The report, completed Aug. 26, was intended as an addendum to the commission's full report. But the Bush administration spent months blacking out material it considered secret. The report was sent to the Archives on Jan. 28 with large chunks deleted.
More from CNN. Of course, electoral considerations played no part at all in the Bush Administration delaying this report.
One thing's for sure...the Clarke memo story casts serious doubt, to say the least, on Rice's testimony before the commission, and confirms beyond a doubt that she was incompetent in her job as National Security Adviser.
It also proves that the Bush Administration was indeed warned of the al Qaeda threat, and that it failed in its essential duty to defend the country.
Check out this Slate article on some of the shell games the Administration is playing with defense funding...most egregiously, by pretending it has no idea -- not even a baseline -- what operations Iraq and Afghanistan will cost this year.
A supplemental budget request is an accepted way to deal with the uncertainties of military operations. A year goes by between the time a budget is proposed and the time it goes into effect. If a war is going on, no one can predict a year ahead of time how many bullets will be fired, bombs dropped, fuel consumed, wheels replaced, tank-treads patched, and so forth. So, at some point, the Pentagon might request an extra sum of money—a supplemental—to accommodate the extra requirements.
However, this year, the Pentagon is using the supplemental option for purposes that go way beyond standard practice. First, Donald Rumsfeld and his comptroller's office are not even taking an educated guess at how much the Army might need in Iraq next year. For the budget, they are requesting peacetime levels of funding and intend to put all war costs into the supplemental.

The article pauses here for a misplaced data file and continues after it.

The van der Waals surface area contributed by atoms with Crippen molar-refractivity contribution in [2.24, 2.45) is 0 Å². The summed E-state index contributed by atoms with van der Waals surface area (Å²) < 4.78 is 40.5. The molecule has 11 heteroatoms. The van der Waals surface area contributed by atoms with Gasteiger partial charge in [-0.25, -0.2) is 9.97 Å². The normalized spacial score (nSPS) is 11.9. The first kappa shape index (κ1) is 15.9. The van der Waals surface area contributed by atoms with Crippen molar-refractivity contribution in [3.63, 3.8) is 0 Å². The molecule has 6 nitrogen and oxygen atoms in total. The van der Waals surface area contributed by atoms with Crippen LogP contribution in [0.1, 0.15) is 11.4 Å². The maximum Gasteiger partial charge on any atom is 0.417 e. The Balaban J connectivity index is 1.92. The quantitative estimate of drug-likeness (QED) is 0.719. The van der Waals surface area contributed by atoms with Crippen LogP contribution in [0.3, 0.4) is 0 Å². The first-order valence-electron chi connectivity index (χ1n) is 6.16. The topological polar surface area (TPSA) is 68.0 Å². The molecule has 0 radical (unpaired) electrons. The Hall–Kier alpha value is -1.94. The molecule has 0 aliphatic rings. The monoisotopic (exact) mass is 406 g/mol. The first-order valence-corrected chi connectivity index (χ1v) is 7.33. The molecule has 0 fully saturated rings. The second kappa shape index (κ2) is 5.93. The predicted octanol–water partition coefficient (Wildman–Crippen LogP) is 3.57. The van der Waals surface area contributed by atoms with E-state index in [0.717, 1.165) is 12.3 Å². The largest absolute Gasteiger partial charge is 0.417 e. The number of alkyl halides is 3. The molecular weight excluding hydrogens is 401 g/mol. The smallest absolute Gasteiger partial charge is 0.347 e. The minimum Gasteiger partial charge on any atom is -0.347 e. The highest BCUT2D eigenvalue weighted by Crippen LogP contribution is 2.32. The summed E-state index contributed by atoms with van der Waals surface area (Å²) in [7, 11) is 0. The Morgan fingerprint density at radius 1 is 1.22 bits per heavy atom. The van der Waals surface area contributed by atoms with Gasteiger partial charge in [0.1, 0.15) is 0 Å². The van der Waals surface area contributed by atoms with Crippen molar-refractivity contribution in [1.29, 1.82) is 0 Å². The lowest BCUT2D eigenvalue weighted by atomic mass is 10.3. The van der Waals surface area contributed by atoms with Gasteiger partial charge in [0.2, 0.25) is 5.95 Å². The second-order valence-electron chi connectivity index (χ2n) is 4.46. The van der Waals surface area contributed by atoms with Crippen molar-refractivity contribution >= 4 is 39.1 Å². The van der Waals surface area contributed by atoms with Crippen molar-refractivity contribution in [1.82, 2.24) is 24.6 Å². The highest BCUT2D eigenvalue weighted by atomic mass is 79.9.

Here's proof. In February 2001, shortly after Bush and Rumsfeld entered office, the Pentagon's request for Army O&M came to $31.2 billion for FY 2002, with expectations of $30 billion in FY03 and $31 billion in FY04. It turned out they needed more in FY04; wars were on in Iraq and Afghanistan. The budget documents released Monday show that Army O&M actually amounted to $62.4 billion in FY04 and $45.4 billion in FY05. Yet for FY06, the Pentagon is requesting just $31.8 billion—the same sum it requested five years ago, as if there were no war. It is fair to surmise that at least another $15 billion will be requested in the supplemental.
But this sort of low-balling is just the beginning. Rumsfeld is also putting into the supplemental items relating to the expansion of the U.S. Army—not to the war in Iraq.
Of course, Bush has never been honest with the American people about the costs and benefits of his Iraqi adventure, so why start now?
My lovely wife and I have been spending the last week or so going through the boxed set of Neon Genesis Evangelion she gave me for Xmas. She's become quite hooked on it, in fact. She also teared up a few times at some of the sadder parts (for example, the last 13 episodes or so), which is one of the reasons I love her so.